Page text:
Gross Reservoir in Boulder County could give politicos and water managers a reason to celebrate with a tall, cold glass of H2O instead of bubbly from a magnum Saturday.
After 14 years, Denver Water now has the two critical regulatory documents — a “record of decision” and 404 Permit from the U.S. Army Corps of Engineers — for an expansion that would allow the utility to hedge against drought and better manage the system that delivers water to about 1.4 million Coloradans.
The estimated $380 million project would raise the existing dam by 131 feet to store Colorado River water. Unlike almost every other proposal to use Western Slope flows to quench the thirst of Front Range growth, Gross Reservoir has support on both sides of the Continental Divide, because of agreements forged by Denver Water, the state’s largest water utility.
“Issuance of this permit will unlock significant resources that will allow us to do good things for the river and the environment,” Mely Whiting, counsel for Trout Unlimited, a significant backer of a bigger place to fish, said in a statement.
Denver Water says storing more water in Gross Reservoir is a big part of its long-term plans, which include conservation, reuse and “responsibly sourcing new supply.”
“The state’s responsibility is to ensure we do the right thing for Colorado’s future, and this project is vital infrastructure for our economy and the environment,” Hickenlooper said last year when he added his support. “The partnerships and collaboration between Denver Water, the West Slope and conservation organizations associated with this project are just what the Colorado Water Plan is all about.”
The Gross Reservoir dam has been around since 1954, two years before Hickenlooper was born.
The statewide water plan the governor referenced was released last year and calls for more compromise and collaboration and less litigation and political brinksmanship, which is written large in the history of water in the West.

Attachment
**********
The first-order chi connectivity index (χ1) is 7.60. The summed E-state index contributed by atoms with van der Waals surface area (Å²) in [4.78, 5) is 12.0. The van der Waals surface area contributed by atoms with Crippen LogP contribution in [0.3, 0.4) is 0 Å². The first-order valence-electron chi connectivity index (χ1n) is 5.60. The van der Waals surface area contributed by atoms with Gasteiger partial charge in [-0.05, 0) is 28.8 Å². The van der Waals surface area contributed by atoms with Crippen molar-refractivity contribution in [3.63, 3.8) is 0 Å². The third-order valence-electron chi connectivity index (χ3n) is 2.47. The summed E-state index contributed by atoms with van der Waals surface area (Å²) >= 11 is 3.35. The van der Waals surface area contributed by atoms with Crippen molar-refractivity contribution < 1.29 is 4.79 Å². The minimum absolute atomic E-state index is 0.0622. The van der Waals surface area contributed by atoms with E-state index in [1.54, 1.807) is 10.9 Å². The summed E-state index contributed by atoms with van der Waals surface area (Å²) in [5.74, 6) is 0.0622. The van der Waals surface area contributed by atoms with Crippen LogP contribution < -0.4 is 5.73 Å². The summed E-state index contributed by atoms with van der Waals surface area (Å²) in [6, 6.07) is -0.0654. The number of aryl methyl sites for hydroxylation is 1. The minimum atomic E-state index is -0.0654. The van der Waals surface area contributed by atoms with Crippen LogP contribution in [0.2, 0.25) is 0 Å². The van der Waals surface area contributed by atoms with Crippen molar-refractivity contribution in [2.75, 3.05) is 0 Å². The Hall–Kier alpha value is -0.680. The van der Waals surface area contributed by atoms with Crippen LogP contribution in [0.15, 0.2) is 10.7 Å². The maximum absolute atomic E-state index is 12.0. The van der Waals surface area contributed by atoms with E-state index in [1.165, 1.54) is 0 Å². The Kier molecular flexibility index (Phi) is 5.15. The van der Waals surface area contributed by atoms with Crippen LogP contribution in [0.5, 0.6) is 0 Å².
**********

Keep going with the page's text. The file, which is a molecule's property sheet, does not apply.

Support isn’t universal, however, and a group called Save The Colorado said regional environmental groups and hundreds of homeowners in the area are considering a lawsuit to overturn the Army Corps of Engineers’ decision on Gross Reservoir.
“We believe the Army Corps has violated the law,” Gary Wockner of Save The Colorado said. “Denver Water doesn’t need the water, the Colorado River is already severely drained and depleted, and the people of Boulder County don’t want the project. The courts need take a hard look at this decision.”
He added, “Every American river deserves its day in court and the Colorado River deserves the best legal defense we can give it.”
Denver Water secured broad support with the Colorado River Cooperative Agreement inked in 2013 with 18 partners with such concessions as using its water for environmental flows in Grand County, as well as providing providing millions of dollars for sedimentation, aquatic habitats and other needs.
Writing on Hick’s backing a year ago, Marianne Goodland of the Colorado Independent crisply explained the need for water:
Colorado is predicted to face a gap of more than one million acre-feet of water by 2050, according to a 2010 estimate that many believe may be on the low end. One acre-foot of water is the amount of water it would take to cover the field at Mile High Stadium from endzone to end zone with one foot of water. That’s 325,851 gallons of water. The average family of four uses about half an acre–foot of water per year.
The celebrated documents Denver Water now holds are key parts of the National Environmental Policy Act.
While NEPA is a high hurdle, the deal isn’t completely done yet.
“The next milestone we anticipate is approval by the Federal Energy Regulatory Commission of Denver Water’s hydropower license amendment application at some point next year,” said Jeff Martin, Gross Reservoir Expansion program manager, said in a statement from Denver Water.
Denver Water recently hired engineering consulting firm Black & Veatch as its “owner’s representative” — essentially a project manager — and is in the process of landing a design engineer, Martin said.
Dam design, geotechnical work and other pre-construction work are expected to begin next year and the project could be completed by 2025.